Article written by Kurt Cortis – Executive, MEUSAC
Published in The Malta Independent – 13.03.2020
The introduction of the General Data Protection Regulation (GDPR) in 2018 sought to harmonise a legal framework among 28 Member States (now 27), regulating the acquisition, use and storage of personal data and strengthening data protection rights of 512 million EU citizens. The regulation enforces and strengthens citizens’ rights in relation to data protection, whilst also setting new and clear obligations for businesses and organisations on data management. Enforcement for such a regulation is needed in order to preserve one’s private life, to protect the functioning of EU Member States’ democracies, to ensure a level playing field for businesses all over the EU, as well as to ensure the sustainability of an ever increasing data-driven economy.
At its core, the GDPR seeks to regulate the manner in which business acquire, use and store personal data. It does not hinder on a business’s ability to use such data for its own benefit, but simply enforces the requirement of informed consent. Meaning that personal data may only be acquired, used and/or stored if the owner is actively aware of, and consent is given for its acquisition, use and/or storage. In this regard, the GDPR seeks to re-instil citizens’ confidence in sharing data with businesses, considering the various data scandals in recent years. In return, businesses having fully implemented their GDPR obligations stand to increase their ability to operate in such a highly competitive market.
The GDPR also established the formulation of Data Protection Authorities (DPAs) in every Member State, tasked with supervising, through investigative and corrective powers, the application of the data protection law. They provide expert advice on data protection issues and handle complaints lodged against violations of the GDPR and the relevant national laws.
The Office of the Information and Data Protection Commissioner (IDPC) is the national DPA in Malta, tasked with supervising the application of the data protection law, providing expert advice to businesses, whilst also managing complaints of violations. Through the assistance provided by MEUSAC, the IDPC was able to successfully apply under the Rights, Equality and Citizenship (REC) Programme to request EU funds for the implementation of a 24-month project which has the aim to raise awareness amongst citizens and business stakeholders, particularly SMEs, on their rights and obligations under the GDPR. This proposal has been selected for funding.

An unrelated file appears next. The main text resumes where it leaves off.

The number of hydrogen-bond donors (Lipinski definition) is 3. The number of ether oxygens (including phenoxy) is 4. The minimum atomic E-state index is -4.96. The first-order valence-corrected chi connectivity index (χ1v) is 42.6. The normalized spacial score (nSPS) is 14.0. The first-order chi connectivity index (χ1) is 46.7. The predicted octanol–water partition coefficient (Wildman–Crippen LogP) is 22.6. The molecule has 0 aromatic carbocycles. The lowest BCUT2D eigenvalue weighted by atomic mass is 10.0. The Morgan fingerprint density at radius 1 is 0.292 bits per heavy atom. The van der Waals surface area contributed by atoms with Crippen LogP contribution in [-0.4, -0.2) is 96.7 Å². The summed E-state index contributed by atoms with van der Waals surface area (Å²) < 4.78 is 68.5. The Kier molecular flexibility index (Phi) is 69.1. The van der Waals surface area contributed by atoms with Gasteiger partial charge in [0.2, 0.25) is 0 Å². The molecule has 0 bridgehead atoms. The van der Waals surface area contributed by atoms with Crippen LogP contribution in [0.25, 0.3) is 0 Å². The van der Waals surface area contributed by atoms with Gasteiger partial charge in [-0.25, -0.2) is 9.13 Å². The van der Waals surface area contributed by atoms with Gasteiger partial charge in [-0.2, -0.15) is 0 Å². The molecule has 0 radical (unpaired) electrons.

The REC programme particularly contributes to the further development, promotion and protection of a person’s rights as an EU citizen. As such, this programme promotes non-discrimination, rights of persons with disabilities, gender equality and mainstreaming, and combats all forms of intolerance; whilst also ensuring the highest level of data protection and consumer rights to its citizens. In this regard, the programme issues various calls for proposals per year, open for public entities, private organisations and international organisations to tackle these issues. Not all of the mentioned entities are eligible for all calls under this programme as the eligibility of these entities depends on the eligibility requirements of each particular call. .
In a Joint Statement by First Vice-President of the European Commission Timmermans, former Vice-President of the European Commission Ansip, and Commissioners Jourová and Gabriel, ahead of Data Protection Day, it was stated that “one of the main aims of the General Data Protection Regulation is to empower people and give them more control over one of the most valuable resources in modern economy – their data. We can only reach this goal if and when people have become fully aware of their rights and the consequences of their decisions”.
Titled ‘GDPRights’, IDPC’s project seeks to directly reflect this statement in that their €236,650 project aims to inform the general public about their rights, whilst also educating the private sector of their obligations and responsibilities. Primarily, an extensive awareness raising campaign will be undertaken, informing Maltese citizens of their increased data protection rights under the GDPR, as well as to promote safe practices for online data supply.
Moreover, the project shall also engage in the development of an Online Self-Assessment Compliance tool, aimed primarily at SMEs and other Data Protection Officers within the private sector, as a means to determine their own conformity to the GDPR, which set specific obligations on businesses (including SMEs) in the acquisition, storage and use of personal data.
MEUSAC can support entities to apply for calls under the REC programme and other EU funding opportunities. For more information, contact MEUSAC on firstname.lastname@example.org or 2200 3300.« Back